Britney Spears’ The Woman in Me was the best autobiography of 2023, according to book recommendation site GoodReads. Prince Harry’s Spare was No. 2.

And while we all have stories to tell, few of us have the resources of a pop star or a member of the royal family, which include both the time to write a memoir and the funds to hire a collaborator to help us draw out our memories and connect the dots.

That’s where a year-old AI startup called Autobiographer comes in. It’s developed an AI interviewer, which asks questions to help you record your life story over time.   

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It’s AI content generation with a twist: Most of the generative AI tools on the market today, including ChatGPT, Claude, Copilot and Gemini, generate text and other content types based on the prompts we provide — from “Help me perfect my resume to land the job of my dreams” to “Please write a song about Detroit in the style of a popular Motown artist” — Autobiographer provides prompts, which guide you to generate your own outputs. 

It’s one of the few gen AI products, if not the only one, where the “AI asks you questions as opposed to you asking it questions,” CEO Matt Bowman said.

After downloading the iOS app from Apple’s App Store and signing up for a $199 annual subscription, you see on your iPhone what appears to be a rock floating between pink clouds.

“Searching for your next memory,” the app says. And then, “Memory ready to be explored.”

When I clicked on “Start Conversation,” the AI interviewer asked me to tell a story about an adventure I’ve had. 

“There is no right answer, just go with your gut and tell a cool story from your memories,” the AI interviewer added. “What’s the adventure that comes to mind and what made it special?”

No single adventure immediately stuck out for me, but I have lived in eight US states and England, so I audibly told the AI interviewer you could argue that my entire life has been a series of adventures — some good, some bad. But one of the good ones was taking a leap in my early 20s and moving to New York to start a career.

“What inspired you to make that bold move at such a young age?” the AI interviewer asked next. “Paint a picture of what those early days in the city were like for you.”

Since this was just an experiment, I ended the interview there. The app gave me conversation notes, with highlights of “our” discussion and the option to confirm the accuracy of the summary or to edit it.

“Autobiographer helps you discover, preserve and tell your story to those you love,” said Bowman. “By having an adaptive AI conversation with a really curious and very specifically trained AI biographer, you can rediscover your own story.”

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Your conversations with the AI interviewer are stored in what Autobiographer calls the Memory Vault, which Bowman described as “a deeply encrypted biometric and protected private space where you can see the storyboard of all your memories and your life’s journey come together.”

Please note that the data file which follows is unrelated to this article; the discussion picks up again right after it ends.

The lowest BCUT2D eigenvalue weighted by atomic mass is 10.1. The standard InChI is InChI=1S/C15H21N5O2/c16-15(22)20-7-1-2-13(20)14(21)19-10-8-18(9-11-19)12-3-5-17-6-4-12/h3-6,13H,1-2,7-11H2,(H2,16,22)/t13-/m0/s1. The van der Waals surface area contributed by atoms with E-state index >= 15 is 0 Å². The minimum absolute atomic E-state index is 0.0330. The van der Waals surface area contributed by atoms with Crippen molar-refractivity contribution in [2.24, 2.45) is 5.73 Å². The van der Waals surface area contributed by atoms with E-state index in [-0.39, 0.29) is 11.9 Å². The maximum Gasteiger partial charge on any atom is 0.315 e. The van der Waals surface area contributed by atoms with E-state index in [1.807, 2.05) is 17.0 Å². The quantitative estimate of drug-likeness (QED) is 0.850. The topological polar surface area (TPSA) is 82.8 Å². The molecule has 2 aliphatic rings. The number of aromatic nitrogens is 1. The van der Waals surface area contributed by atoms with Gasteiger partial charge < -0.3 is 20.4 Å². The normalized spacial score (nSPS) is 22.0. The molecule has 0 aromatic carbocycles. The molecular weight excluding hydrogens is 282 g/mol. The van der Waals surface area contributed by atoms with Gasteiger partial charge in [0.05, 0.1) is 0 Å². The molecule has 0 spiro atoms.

The iOS app debuted in May. It has “a small but growing user base,” CTO James Barnes said. He didn’t disclose figures.

The Bay Area-based startup is developing apps for “platforms beyond iOS” but has no release dates, a spokesperson added.

Autobiographer uses Anthropic’s Claude 3 model, which Bowman said is because “of its emotional connectivity and its ability to ask great questions and understand you.”

Authors and biographers have helped Autobiographer fine-tune its AI interviewer’s personality.

“We’ve just tuned [Claude 3] into a biographer that’s curious about mostly pulling unique stories out of your life, asking how the background of your life equates to a great story, what the hero’s journey or the arc or narrative with that is, and being curious to pull the elements out,” Bowman said. “Not only from a timeline perspective and getting all the biographical facts correct, but also asking about what it felt like internally, what the significance of what it meant to you is.”

Each subscription comes with unlimited conversations, lifetime storage and the ability to create up to 250 pages of content per year. That includes gratitude letters for loved ones and other content types.

The startup envisions users making progress on full-length autobiographies — another content type offered — by having 20-minute conversations with the AI interviewer each week.

Autobiographer is continuing to develop its AI interviewer, including the types of questions it asks, how it follows up and how it memorializes these things, Barnes said.

“The value of a good question, or many good questions, allowing you to paint that picture with your words, is really profound,” Barnes added. “And it’s something I think we don’t often get the opportunity to do, because we don’t have an endlessly patient, attentive, curious listener.”

This is one of a series of short profiles of AI startups, to help you get a handle on the landscape of artificial intelligence activity going on. For more on AI, see our new AI Atlas hub, which includes product reviews, news, tips and explainers.

Editors’ note: CNET used an AI engine to help create several dozen stories, which are labeled accordingly. The note you’re reading is attached to articles that deal substantively with the topic of AI but are created entirely by our expert editors and writers. For more, see our AI policy.

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